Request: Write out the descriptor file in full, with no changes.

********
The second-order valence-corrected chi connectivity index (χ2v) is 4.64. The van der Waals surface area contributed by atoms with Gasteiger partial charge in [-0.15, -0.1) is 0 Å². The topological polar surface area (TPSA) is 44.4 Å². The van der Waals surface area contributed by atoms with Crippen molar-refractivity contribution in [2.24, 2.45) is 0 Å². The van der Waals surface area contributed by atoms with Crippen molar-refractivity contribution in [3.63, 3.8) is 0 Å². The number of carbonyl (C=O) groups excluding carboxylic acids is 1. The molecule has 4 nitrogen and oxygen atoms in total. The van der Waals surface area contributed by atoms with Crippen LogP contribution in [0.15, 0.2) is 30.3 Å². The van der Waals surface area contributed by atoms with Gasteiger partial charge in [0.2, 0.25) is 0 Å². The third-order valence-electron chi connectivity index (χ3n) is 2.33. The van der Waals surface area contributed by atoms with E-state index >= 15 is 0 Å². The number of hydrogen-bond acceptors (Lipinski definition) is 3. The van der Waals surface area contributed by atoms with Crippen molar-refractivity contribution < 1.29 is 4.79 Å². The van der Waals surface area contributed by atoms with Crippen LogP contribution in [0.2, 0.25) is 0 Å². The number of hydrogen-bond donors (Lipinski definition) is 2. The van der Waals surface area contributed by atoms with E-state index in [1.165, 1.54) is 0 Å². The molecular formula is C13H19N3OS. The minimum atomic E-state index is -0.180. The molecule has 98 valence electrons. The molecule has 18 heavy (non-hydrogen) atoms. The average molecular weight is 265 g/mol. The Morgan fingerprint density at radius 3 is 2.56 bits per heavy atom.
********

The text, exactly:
The second-order valence-corrected chi connectivity index (χ2v) is 4.64. The van der Waals surface area contributed by atoms with Gasteiger partial charge in [-0.15, -0.1) is 0 Å². The topological polar surface area (TPSA) is 44.4 Å². The van der Waals surface area contributed by atoms with Crippen molar-refractivity contribution in [2.24, 2.45) is 0 Å². The van der Waals surface area contributed by atoms with Crippen molar-refractivity contribution in [3.63, 3.8) is 0 Å². The number of carbonyl (C=O) groups excluding carboxylic acids is 1. The molecule has 4 nitrogen and oxygen atoms in total. The van der Waals surface area contributed by atoms with Crippen LogP contribution in [0.15, 0.2) is 30.3 Å². The van der Waals surface area contributed by atoms with Gasteiger partial charge in [0.2, 0.25) is 0 Å². The third-order valence-electron chi connectivity index (χ3n) is 2.33. The van der Waals surface area contributed by atoms with E-state index >= 15 is 0 Å². The number of hydrogen-bond acceptors (Lipinski definition) is 3. The van der Waals surface area contributed by atoms with Crippen molar-refractivity contribution < 1.29 is 4.79 Å². The van der Waals surface area contributed by atoms with Crippen LogP contribution in [0.2, 0.25) is 0 Å². The number of hydrogen-bond donors (Lipinski definition) is 2. The van der Waals surface area contributed by atoms with E-state index in [1.165, 1.54) is 0 Å². The molecular formula is C13H19N3OS. The minimum atomic E-state index is -0.180. The molecule has 98 valence electrons. The molecule has 18 heavy (non-hydrogen) atoms. The average molecular weight is 265 g/mol. The Morgan fingerprint density at radius 3 is 2.56 bits per heavy atom.